OAKLAND, Calif. -
An Oakland City Council member is calling for the city to declare itself a sanctuary for women seeking abortion access.
"We are signaling to the rest of the women – to all of the women out there – that we are a sanctuary city for you and if you come out here we will protect you. You can have the services, health care services that you need," said Oakland City Council President Pro-Tem Sheng Thao, who is also running for mayor.
Oakland and other cities and states are moving quickly at a local level to try and protect abortion access, as the nation waits for the U.S. Supreme Court's official ruling on the Mississippi abortion ban and whether to overturn Roe v. Wade.
California Gov. Gavin Newsom and top Democratic lawmakers have stated they are seeking to make the state a sanctuary for women by protecting abortion access under the state's constitution, authorizing more medical providers to perform abortions, and preventing other states from accessing some California medical records.
"I think this is a backwards motion for the state of California and individual cities," said Jonathan Keller, President of the California Family Council, which opposes abortion.
Keller says if Roe v. Wade is overturned, then California should provide more resources to support pregnant women and ban abortion in all cases except when a mother's life is in jeopardy.
"Continuing to enshrine and promote abortion across the country is really unfortunate given all the tools at our disposal today," said Keller.
Legal experts say sanctuary city resolutions have little legal weight.
"Totally symbolic, it just doesn't mean anything legally," said U.C. Hastings Law professor David Levine. He says cities and states do have the ability, though, to pass public safety laws protecting abortion providers.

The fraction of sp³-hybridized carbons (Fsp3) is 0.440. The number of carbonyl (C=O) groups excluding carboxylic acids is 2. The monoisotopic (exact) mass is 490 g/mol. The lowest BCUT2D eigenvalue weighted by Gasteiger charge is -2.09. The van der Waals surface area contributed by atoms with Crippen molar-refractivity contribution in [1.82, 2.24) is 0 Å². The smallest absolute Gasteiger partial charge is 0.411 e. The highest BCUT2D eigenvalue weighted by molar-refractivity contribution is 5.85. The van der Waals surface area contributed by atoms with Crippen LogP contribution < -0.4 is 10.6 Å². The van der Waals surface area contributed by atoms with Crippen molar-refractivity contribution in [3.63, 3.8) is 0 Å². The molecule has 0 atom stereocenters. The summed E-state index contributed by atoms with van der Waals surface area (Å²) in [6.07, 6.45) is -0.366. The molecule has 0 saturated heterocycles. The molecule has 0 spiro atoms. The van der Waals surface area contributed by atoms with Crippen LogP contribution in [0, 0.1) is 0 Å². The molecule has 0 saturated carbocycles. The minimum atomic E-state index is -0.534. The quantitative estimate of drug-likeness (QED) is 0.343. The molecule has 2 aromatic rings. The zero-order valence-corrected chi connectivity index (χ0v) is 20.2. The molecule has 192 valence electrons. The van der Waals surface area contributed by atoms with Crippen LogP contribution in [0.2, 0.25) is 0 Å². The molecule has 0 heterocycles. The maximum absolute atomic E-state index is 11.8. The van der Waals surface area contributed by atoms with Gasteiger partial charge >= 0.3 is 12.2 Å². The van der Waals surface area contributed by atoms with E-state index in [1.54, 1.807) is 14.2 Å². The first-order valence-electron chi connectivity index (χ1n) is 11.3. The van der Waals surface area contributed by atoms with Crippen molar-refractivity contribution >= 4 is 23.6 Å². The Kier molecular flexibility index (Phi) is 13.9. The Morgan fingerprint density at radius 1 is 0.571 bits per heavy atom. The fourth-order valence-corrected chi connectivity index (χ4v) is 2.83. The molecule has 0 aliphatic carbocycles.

"You can't trespass on someone's private property, you can't block someone from going about their business lawfully," said Levine.
Levine also says while Congress could pass a nationwide ban on abortion, the federal government would have limited legal authority to enforce such a ban in states that decide not to comply.
"The federal government could not force the state of California to enforce a ban on abortion clinics," said Levine, "It would be something that federal law enforcement agencies would have to enforce, and they could not make state and local agencies go along with that. They could ask them, they could give them incentives, but they can't make them under the Tenth Amendment."
Thao says she hopes the Oakland City Council will send the nation a message and pass her abortion sanctuary resolution when it comes before the council on May 17.
Jana Katsuyama is a reporter for KTVU. Email Jana at firstname.lastname@example.org and follow her on Twitter @JanaKTVU or Facebook @NewsJana or ktvu.com.